Fast Food Nation

Yesterday when I was with my girl in one of the Ontario early years center singing, one of the songs has lyrics like this:

Pizza hut, pizza hut,
Kentucky Fried Chicken,
and McDonalds.

Swiss Chalet, Swiss Chalet*
Red Lobster,
and Dairy Queen.

*a Canada fast food chain specialized in selling white meat.

The audiences averaged about 2 years old. My girl doesn’t even pronounce McDonalds.

I’m pretty sure that this place is Ontario government sponsored, has no affiliation with any of the aforementioned fast food chains, and has all the good intention to entertain kids while educate them. Nonetheless, someone wrote this song to “teach” our kids that when they’re hungry or thirsty, these are the places to go.

After the songs the snack time came. What parents or care givers pack for their dear little ones is 90% pre-packaged, industry-prepared foods. The cookies, the juice, the cheese, all came from big factory with ingredients labels that no one would be able to pronounce, let alone understand.

Incidentally, same thing happens when the day care center requires parents pack a lunch for outdoor trips. 90% of the foods are chips, cookies, energy bars, and juices. The other 10% is banana and non-peeled fruits. My girl got a real cheese sandwich with hard-boiled eggs, tofu and blueberry/strawberry, prepared by her mom in cute little boxes.

We sure look like aliens in this strange world.

One Month: The Kettlebell Experiment

If I remember correctly, behavior gurus like to say a habit will form and stay after one month sticking to it. Now that I’ve done my kettlebell workout for over a month, I see more than that.

I used to think that weight lifting is stupid. Why build the muscles you don’t use and get yourself big to consume the food you don’t otherwise need? The answer is that the muscle does more than the weight you lift. When muscles are strong, your posture is better and you get less sore and pain (out of say, computer use).

Beyond that you run better. You lift kids easier. You do chores with ease. And the most interesting thing is that you get instant positive thought boost after lifting weights.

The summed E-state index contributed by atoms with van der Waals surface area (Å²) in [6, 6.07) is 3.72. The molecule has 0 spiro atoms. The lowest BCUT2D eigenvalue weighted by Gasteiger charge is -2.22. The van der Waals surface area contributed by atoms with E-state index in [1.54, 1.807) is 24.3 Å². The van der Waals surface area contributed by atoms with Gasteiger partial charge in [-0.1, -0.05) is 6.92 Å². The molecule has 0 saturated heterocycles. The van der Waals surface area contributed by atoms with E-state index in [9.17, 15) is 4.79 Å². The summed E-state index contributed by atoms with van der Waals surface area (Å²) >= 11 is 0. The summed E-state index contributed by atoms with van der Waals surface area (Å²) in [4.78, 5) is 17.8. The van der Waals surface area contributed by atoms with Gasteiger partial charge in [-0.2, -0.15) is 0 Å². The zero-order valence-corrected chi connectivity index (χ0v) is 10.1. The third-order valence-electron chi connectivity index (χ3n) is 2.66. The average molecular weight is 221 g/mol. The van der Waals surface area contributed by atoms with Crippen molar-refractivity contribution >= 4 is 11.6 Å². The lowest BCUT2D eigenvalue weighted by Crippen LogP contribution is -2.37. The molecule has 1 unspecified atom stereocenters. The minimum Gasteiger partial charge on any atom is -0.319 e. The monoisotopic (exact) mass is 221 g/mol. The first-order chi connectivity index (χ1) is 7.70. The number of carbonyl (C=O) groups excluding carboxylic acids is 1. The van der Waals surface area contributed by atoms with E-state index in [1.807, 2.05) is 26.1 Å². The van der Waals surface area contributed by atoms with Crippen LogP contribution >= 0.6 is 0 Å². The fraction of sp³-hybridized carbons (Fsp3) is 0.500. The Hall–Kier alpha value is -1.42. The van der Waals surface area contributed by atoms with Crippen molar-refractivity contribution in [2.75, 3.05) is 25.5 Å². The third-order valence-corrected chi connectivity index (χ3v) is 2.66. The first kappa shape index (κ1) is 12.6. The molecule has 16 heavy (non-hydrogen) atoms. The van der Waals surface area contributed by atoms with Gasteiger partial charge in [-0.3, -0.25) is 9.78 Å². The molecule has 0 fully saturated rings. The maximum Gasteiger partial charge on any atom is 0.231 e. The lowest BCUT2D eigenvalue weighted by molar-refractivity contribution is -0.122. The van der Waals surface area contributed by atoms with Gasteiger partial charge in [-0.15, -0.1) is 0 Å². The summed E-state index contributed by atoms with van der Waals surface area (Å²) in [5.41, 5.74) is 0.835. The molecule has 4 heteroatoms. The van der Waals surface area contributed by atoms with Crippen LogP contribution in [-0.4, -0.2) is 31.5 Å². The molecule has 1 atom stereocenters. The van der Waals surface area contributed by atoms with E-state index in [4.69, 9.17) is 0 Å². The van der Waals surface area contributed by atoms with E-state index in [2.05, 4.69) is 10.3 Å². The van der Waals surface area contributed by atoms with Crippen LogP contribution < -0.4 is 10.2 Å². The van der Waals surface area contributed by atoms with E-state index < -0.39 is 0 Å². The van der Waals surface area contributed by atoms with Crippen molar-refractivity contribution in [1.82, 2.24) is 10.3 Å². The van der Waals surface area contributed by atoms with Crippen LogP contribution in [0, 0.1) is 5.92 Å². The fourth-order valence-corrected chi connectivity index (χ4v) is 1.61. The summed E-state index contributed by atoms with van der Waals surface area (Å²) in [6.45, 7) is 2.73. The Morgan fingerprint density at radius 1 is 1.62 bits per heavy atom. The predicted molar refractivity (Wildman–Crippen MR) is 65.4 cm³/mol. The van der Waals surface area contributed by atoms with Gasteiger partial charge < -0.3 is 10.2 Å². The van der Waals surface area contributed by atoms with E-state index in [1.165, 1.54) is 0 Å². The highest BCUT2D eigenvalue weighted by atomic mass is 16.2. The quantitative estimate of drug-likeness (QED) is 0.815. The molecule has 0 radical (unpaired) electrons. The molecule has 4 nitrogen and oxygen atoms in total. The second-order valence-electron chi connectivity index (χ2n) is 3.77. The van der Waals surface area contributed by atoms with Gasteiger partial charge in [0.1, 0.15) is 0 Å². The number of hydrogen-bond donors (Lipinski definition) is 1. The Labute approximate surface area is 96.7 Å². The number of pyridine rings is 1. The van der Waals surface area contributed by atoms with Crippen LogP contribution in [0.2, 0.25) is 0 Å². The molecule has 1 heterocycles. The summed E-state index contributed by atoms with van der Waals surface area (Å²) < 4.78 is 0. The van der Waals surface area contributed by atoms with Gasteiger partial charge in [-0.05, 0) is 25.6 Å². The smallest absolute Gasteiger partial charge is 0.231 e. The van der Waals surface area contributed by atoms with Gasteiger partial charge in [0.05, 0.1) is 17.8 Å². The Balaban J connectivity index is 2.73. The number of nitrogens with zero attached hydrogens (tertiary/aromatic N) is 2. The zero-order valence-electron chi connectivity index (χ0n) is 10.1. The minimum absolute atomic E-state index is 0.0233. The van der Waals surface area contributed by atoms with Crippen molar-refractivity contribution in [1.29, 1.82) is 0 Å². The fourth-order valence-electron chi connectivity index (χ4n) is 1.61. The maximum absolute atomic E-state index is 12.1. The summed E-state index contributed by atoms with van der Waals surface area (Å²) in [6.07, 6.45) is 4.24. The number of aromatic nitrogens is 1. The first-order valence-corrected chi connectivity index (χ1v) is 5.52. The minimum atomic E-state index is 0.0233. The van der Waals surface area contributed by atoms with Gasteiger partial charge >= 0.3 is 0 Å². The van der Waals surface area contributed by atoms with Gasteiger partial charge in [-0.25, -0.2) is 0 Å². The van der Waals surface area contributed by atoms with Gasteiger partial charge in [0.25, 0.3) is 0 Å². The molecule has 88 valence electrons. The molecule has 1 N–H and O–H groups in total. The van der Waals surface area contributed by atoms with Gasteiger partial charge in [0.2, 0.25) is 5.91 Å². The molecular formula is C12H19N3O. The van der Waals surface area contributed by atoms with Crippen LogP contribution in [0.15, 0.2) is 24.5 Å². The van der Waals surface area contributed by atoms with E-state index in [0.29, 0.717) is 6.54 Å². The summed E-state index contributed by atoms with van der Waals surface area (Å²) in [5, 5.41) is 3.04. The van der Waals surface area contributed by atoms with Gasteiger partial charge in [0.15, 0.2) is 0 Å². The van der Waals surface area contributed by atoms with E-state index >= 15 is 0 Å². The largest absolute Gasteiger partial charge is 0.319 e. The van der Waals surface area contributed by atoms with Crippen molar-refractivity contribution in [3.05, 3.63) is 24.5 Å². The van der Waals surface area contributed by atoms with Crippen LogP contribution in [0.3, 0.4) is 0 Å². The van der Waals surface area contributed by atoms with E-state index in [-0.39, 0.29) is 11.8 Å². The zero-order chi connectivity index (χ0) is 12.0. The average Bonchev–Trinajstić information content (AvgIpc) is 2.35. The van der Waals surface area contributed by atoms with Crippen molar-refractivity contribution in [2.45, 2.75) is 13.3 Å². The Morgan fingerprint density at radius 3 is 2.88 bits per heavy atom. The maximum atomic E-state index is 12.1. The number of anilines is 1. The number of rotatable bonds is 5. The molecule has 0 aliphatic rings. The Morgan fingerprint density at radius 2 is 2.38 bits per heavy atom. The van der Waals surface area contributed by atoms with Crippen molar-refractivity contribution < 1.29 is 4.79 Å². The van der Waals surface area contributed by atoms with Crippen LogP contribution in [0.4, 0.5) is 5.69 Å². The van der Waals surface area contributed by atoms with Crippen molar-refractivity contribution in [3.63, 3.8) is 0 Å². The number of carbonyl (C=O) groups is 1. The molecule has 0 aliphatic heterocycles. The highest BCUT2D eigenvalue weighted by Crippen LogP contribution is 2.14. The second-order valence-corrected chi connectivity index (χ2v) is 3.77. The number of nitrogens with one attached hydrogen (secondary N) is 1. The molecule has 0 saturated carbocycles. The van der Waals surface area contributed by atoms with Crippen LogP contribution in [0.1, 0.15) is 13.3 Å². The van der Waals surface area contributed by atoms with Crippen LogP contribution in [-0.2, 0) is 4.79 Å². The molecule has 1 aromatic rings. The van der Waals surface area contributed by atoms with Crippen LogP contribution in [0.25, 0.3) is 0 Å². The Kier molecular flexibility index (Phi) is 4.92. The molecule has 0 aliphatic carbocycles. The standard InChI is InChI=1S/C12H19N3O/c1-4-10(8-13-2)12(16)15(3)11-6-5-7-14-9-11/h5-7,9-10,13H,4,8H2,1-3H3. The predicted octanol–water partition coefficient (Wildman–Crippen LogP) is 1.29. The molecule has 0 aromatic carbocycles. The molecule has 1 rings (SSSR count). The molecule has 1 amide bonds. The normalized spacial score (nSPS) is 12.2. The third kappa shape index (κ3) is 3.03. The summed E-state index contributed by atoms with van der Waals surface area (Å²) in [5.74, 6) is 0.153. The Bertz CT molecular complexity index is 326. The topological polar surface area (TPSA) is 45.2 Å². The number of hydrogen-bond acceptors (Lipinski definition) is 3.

Kettlebell workout is interesting in a way that it is not just the weight training. Most workout using kettlebell has cardio built into it at the same time. For example, I was quite pleasantly surprised that yesterday, I did a 3km run with ease.

After a month, I’m pushing my original workout to 5 repeat of this:

  • 20 Swing
  • 13 Clean (right hand)
  • 13 Clean (left hand)
  • 10 Squat (kettlebell on right hand)
  • 10 Squat (kettlebell on left hand)

I highly recommend this workout. As far as I know, it cannot get simpler, more efficient or cheaper than this.

The Kettlebell Experiment

I have not exercised regularly for the longest time since the little one was born. Part of the reason is that I’m trying to come up with a cheap solution that will work both in snowy winter and sweaty summer.

I have no desire to spend couple hundred dollars for exercise, let alone “drive to work out”. How ironic is that sentence. Wouldn’t jog to the gym back and forth fulfill the workout, and one can save the gas, the car and the gym membership fee all at one?

I have also been very reluctant to fork out thousands for a home exercise machine. The sheer idea of comparing the functionality, price and then decide among tens if not hundreds of choices makes me freaking out.

Besides, when I have to move, I like to think that I’m still nimble enough to stuff all my belongings in a couple suitcase. The treadmill or elliptical will break that illusion for sure.

A couple days ago, I think I finally found the solution. I bought a 12KG(26 pounds) kettlebell and it cost me only $45. With a complimentary DVD, I’m very excited about my 20 minutes workout.

Kettlebell has the legend that KGB and Russian athletes train on it. The workouts “are intended to increase strength, endurance, agility and balance, challenging both the muscular and cardiovascular system with dynamic, total-body movements.”

I started doing 3 times of these:

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